Updated December 2013
During the past few years, the regulation of high-volume dog breeders and dealers has become one of the most prominent issues in animal legislation. Increased media coverage of some of the worst breeding facilities in the country has motivated state legislators to increase regulation and penalties for high-volume breeders.
Animal rights groups have established extensive campaigns to eliminate what are referred to as puppy mills, but have often clashed with breeders, kennels, and pet dealers who fear that over-regulation of their industries will put them out of business. The breeding industry argues that the public pays too much attention to the extreme cases while discounting the number of law-abiding breeders. Many argue that the problem would be better solved by increasing inspections and penalties under existing, less burdensome laws.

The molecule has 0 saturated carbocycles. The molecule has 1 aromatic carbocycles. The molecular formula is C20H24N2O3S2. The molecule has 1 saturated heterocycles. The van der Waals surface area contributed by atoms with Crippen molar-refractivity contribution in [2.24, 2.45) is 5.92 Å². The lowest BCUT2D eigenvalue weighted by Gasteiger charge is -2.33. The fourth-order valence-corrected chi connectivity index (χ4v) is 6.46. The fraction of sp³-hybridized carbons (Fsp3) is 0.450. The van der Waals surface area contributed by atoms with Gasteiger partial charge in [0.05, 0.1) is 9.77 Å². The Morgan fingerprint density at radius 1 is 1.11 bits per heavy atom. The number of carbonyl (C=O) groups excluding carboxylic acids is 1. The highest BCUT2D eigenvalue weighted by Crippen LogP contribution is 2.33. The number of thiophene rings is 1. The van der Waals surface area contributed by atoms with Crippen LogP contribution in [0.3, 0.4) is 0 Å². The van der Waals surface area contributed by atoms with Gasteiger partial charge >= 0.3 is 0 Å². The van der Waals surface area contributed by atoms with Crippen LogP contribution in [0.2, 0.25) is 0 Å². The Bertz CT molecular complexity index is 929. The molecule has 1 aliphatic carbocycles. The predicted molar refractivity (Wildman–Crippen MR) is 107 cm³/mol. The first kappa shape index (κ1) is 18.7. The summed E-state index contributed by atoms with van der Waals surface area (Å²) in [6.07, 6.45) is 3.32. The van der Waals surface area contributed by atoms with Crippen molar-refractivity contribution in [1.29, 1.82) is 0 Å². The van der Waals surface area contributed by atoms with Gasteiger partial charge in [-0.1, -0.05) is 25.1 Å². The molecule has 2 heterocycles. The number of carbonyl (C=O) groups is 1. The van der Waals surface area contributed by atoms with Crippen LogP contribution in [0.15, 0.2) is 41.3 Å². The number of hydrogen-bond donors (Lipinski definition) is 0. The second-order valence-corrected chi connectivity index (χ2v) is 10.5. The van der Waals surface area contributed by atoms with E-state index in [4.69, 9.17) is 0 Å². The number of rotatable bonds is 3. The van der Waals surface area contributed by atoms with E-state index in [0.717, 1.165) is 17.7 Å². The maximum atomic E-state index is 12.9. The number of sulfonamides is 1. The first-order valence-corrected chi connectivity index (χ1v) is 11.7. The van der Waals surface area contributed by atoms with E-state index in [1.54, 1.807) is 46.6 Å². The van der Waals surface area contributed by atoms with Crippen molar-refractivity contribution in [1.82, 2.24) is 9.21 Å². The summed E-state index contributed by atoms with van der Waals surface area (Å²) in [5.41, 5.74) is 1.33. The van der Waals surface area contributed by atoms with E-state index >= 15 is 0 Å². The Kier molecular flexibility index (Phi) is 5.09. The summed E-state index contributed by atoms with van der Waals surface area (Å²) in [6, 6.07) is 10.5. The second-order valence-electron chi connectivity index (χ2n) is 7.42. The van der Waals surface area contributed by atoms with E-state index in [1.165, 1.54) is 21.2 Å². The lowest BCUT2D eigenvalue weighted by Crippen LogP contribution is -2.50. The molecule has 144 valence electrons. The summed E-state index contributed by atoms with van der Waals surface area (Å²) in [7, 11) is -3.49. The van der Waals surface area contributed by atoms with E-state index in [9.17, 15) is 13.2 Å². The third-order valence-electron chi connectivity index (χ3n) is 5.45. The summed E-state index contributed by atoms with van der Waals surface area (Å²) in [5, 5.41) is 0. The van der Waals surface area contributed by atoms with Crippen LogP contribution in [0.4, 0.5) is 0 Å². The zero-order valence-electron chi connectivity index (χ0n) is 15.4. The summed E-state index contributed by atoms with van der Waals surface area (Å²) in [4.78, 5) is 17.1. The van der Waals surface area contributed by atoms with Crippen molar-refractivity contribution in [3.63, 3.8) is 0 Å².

In April, 2010, the AVMA adopted its "Model Bill and Regulations to Assure Appropriate Care for Dogs Intended For use as Pets" (.pdf) to assist state and local governments in designing effective policies to enforce reasonable welfare standards for breeder and retailer operations. The background and context for this model bill can be found here (.pdf).
The majority of states currently provide for some regulation of breeders, kennels, pet dealers, and pet shops. These regulations vary in scope and strength depending on: (1) whether the state requires licensing and inspections; (2) whether the state has established animal care and facility standards; and (3) whether the state has placed limits on the number of breeding dogs that may be kept at a facility.
The following table provides an overview of the state laws identified by AVMA research regulating companion animal breeders and dealers. It includes definitions, prohibitions, and standards of care, licensing and registration requirements, and inspection requirements. The table includes only selective portions of the extensive regulations.
Source: Staff Research, AVMA State Legislative and Regulatory Department
Contact: Tara Southwell, State Policy Analyst, AVMA State Legislative and Regulatory Department, 847-285-6779.